In front of hundreds of hits peers, their families and friends, and the staff of his school, this courageous kid took the mike, and friends, our boy tore that room up!

He stayed with the script he’d written for a moment, but then something incredible happened (as if what we were witnessing wasn’t incredible enough).  He looked around the room, took a breath, looked at his dragon puppet, and then launched into his signature living room improvisation.  

He totally went for it.  Not only did he go for it, but he stuck with it.  He stuck with it until the crowed completely suspended any disbelief and settled into his brand of silly.  He made it happen!

They believed the dragon puppet had a personality, they believed in the slightly strained relationship he  had developed with the dragon, they believed the dragon was a ham and the kids was trying to rein him in.  My wife and I believed it.  We all laughed, we all clapped, and we all cheered.

This kid skipped off stage and all the way back to class with a huge, well deserved smile on his face!  My wife and I kvelled.  Still kveelling. 

I don’t know what he was more excited about, the action or the reaction.

I don’t know how the experience has, and will continue impacting his life.  

I don’t know if he’ll ever go on stage again or if this was a thing he needed to do for another reason, leading him along another path on which the feeling of envisioning, deciding, developing, demonstrating, adapting, and enlisting the courage to overcome will come in handy.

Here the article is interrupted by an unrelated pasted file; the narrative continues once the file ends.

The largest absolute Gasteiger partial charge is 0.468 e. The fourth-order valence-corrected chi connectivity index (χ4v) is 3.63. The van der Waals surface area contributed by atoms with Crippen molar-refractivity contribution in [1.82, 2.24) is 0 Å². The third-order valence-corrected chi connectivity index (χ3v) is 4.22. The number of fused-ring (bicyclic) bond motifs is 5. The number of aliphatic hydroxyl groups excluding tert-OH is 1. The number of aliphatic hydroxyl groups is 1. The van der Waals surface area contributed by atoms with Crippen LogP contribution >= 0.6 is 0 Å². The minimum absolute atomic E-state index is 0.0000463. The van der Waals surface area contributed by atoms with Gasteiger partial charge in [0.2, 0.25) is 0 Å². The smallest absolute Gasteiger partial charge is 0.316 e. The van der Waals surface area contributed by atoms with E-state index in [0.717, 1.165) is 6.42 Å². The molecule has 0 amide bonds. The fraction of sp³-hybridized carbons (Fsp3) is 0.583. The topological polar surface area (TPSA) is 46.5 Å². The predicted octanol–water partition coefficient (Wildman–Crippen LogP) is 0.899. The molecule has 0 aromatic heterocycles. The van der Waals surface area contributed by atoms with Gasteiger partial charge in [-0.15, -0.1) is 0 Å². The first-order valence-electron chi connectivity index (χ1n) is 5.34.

It doesn’t seem to matter what will happen next.  I’m confident that this powerful thing happened for a reason.  He made it happen for a reason.  Maybe that reason is only for him to understand.

It came as a surprise to us.  A wonderful, beautiful, joyful surprise.

I wonder if rather than working to carve any particular path for the kids or push them in any direction, we might serve them best by standing by them with support and encouragement for any direction they decide to go in, whether or not we understand it, could have predicted it, or had hoped for it.  

There are so many twists and turns.  A parent’s heart is pushed and pulled in all kinds of directions.  

The fact is, we don’t know a whole bunch of stuff that might be nice to know as we try so desperately to protect our precious children from life’s trials and tribulations.  

Maybe the best we can do is support with open hearts and minds as their lives unfold.

Maybe if we model passion, courage, and faith, they might learn to navigate from places where their own truths speak to and guide them along the way. 

Maybe if we find the strength to simply love and let go we’re on the right track.  

It ain’t easy, but when it clicks it’s so very, very good.  Humbling, confusing, exhilarating, mystifying…and good.

In it together for the kids!

Live. Love. Listen. Learn. Lead.